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I profess not to be any great writer.

These are the ponderings

of a poor man's mind.

  • Nate Barker

Try...and fail

Updated: May 2

"Never start something you can't finish."

I hate that saying. It reeks of self righteousness and is right up there with "pull yourself up by your own boot straps". Both come from some machoistic self-importance that the male of our species seems to radiate and uphold like some tribal rite. In the world I grew up in, this sentiment of success through self, was drilled into us by our Protestant work ethic 1950's era baby boomer elders.

For your consideration I'd like to point to the supreme project that I started and didn't finish. Better yet, the largest project I started and it finished completely different than I planned it.

The year was 2010 and my wife and I had decided to make the northern woods of New York our home. We were living in a small neighborhood in a small house at the time, but we wanted more room to garden, build and do our own thing. Goats, Community Supported Agriculture, chickens, solar panels, wind turbines, bees, maple syrup making....yep we wanted to be homesteaders.

Of course a key part of the word homesteader is "home" and we needed one that would suit our needs. We knew we wanted it to be a green building technique (after all we were rehabilitated Gen X earth lovers) so we searched and searched for the right one for us.

Haybale construction....we didn't really like the adobe look and feel.

Rammed earth...too many tires and heavy work.

Cob construction...seemed to icky and gross to build.

Cordwood...ah...this seemed right. We had bought land with plenty of quaking aspens on it and they were the only hardwood you could use in cordwood construction. We also had lots of white pine which you could use for timber framing. We liked timber framing.

Thus began the journey to build...and to fail.

Failing hurts. The journey on the way to failing hurts. The memory of the failing hurts, but like most bruises and cuts we receive, the wounds turn into scars and the scars into stories and lessons.

I've already told the whole story here in our blog that we kept throughout the adventure:

Looking back on it years later I see all the smiling faces and hard work. There is the laughter of friends and family as we peeled logs. The gracious groups of people that volunteered their time to help us. The fun pictures of the kids doing goofy things. But just like most online accounts of a person's life...the underbelly is never shown.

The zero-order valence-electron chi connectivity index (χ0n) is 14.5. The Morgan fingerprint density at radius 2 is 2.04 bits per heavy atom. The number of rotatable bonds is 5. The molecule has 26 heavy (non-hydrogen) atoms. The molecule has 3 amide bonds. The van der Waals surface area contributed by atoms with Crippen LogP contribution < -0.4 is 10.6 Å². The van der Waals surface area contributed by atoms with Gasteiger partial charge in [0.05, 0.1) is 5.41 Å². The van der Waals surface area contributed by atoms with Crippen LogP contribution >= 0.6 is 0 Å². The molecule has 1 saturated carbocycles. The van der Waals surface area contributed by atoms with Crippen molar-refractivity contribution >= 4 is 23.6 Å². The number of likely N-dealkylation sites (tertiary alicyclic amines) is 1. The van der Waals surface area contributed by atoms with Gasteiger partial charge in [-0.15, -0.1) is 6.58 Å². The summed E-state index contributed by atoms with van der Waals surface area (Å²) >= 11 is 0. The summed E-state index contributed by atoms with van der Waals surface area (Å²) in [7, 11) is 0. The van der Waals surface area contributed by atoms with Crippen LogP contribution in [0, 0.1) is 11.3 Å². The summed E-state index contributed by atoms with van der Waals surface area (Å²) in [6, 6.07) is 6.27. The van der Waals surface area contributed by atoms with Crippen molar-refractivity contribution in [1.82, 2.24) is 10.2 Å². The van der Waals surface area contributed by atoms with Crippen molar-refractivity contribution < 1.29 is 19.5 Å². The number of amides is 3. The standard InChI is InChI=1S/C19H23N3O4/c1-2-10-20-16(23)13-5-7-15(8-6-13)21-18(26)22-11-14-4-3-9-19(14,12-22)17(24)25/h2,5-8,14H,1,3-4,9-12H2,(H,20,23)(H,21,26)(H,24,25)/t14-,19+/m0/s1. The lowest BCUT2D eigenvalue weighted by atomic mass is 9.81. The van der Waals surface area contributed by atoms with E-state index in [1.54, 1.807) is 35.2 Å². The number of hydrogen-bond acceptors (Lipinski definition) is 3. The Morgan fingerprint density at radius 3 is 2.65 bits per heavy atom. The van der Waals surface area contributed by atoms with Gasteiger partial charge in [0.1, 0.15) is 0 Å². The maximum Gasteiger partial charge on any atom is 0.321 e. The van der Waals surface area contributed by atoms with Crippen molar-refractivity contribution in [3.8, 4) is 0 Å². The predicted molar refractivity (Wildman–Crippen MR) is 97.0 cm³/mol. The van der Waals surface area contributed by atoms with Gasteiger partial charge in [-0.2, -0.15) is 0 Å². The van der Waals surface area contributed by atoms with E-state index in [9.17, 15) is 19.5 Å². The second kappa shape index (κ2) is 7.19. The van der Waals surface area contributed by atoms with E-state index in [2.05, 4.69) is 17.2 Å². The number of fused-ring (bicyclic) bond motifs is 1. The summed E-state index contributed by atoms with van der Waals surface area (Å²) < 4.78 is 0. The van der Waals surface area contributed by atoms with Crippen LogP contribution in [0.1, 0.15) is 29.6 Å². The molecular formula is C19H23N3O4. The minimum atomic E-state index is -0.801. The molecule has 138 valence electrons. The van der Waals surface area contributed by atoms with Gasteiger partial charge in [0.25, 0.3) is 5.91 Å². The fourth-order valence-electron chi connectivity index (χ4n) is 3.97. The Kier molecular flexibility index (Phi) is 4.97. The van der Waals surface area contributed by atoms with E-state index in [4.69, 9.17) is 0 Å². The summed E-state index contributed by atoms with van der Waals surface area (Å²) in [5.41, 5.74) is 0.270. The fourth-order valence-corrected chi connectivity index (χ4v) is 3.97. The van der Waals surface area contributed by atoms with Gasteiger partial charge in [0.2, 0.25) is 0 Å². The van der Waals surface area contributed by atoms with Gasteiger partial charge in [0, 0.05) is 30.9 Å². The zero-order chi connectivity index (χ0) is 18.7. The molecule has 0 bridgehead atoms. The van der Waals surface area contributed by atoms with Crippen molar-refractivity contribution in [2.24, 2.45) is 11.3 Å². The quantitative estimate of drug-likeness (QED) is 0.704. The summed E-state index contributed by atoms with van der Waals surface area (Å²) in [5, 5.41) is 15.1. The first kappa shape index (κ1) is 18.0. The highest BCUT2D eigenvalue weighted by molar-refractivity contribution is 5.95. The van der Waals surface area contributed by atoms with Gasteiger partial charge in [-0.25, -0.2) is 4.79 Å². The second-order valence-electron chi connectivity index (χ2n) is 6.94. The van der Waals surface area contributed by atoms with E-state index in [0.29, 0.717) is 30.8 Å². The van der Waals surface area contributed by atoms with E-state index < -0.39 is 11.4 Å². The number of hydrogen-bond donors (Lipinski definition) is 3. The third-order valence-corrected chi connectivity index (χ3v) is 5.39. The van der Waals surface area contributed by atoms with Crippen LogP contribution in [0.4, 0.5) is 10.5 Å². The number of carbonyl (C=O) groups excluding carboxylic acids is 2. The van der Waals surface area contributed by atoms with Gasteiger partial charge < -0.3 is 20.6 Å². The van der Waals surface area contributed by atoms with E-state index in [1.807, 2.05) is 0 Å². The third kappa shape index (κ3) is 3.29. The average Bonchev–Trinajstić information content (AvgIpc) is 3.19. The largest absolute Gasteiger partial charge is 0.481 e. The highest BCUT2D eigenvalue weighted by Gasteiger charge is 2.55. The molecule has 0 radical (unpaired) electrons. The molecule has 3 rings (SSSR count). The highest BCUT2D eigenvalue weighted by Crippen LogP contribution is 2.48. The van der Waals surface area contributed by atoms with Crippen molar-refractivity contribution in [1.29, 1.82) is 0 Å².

No one sees the late night sweats as you wonder if this project is going to kill you.

No one hears the kids saying, "Do we have to go up there and work again?" or "I don't want to move up there. I like it here."

No one sees the time you hurt yourself so bad you threw your tape measure across the yard and swore like a pirate.

No one experiences the stress of bleeding money and time and cursing your lack of know-how to finish a certain job right.

No one feels the literal blood, sweat and tears that slowly broke you.

And no one, except the person who has broken and failed, can reflect and learn from the hardships.

The thing about building our own home and starting our own little homestead is that it turned out completely different than what we set out to make it...and that's okay. We did start something we couldn't finish. We did try to pull ourselves up by our own boot straps and the straps broke. But, after the changed course and the brokenness (a long time after in some cases) I can see that the lessons learned could only be learned in the doing.

In the trying and failing I learned what brings life and what scrapes it away. I learned my limits as well as the limits I didn't know I could surpass. Would I wish the mental breakdown, the loss of money and the family stress on my worst enemy? No. Yet, over time those wounds have become scars and the scars have become stories.

Stories bring life.

When I started out on this adventure plenty of people warned me about how hard it would be. They shared their stories of triumph and grief and I listened with doe-like eyes imagining my journey superseding theirs.

"I wouldn't make the same mistakes" I promised myself.

And now on the far side of trying and failing I see that their stories weren't for me. They were for them, just as my story is for me. In the telling of their stories they were finding healing. They were continuing to unpack their experiences that molded them. Did they want others to learn from the road they had traveled? Sure. But do we truly learn from others experiences? No, I don't think we can fully. We can really only learn from our own.

The stories of our lives are not for others...they are for ourselves. They remind us of where we have been. What built us and what broke us. What we regret and what we have learned from. Hopefully we can hear the internal dialogue we speak to ourselves and light a path forward into the dark. If we listen closely enough we'll hear the words of wisdom that come from experience and this time, maybe this time, we won't stub our toe quite as hard on the next obstacle.

So, please, listen to my story and read our blog. It's not there for's there for me. If you learn one or two things I guess that's okay too.

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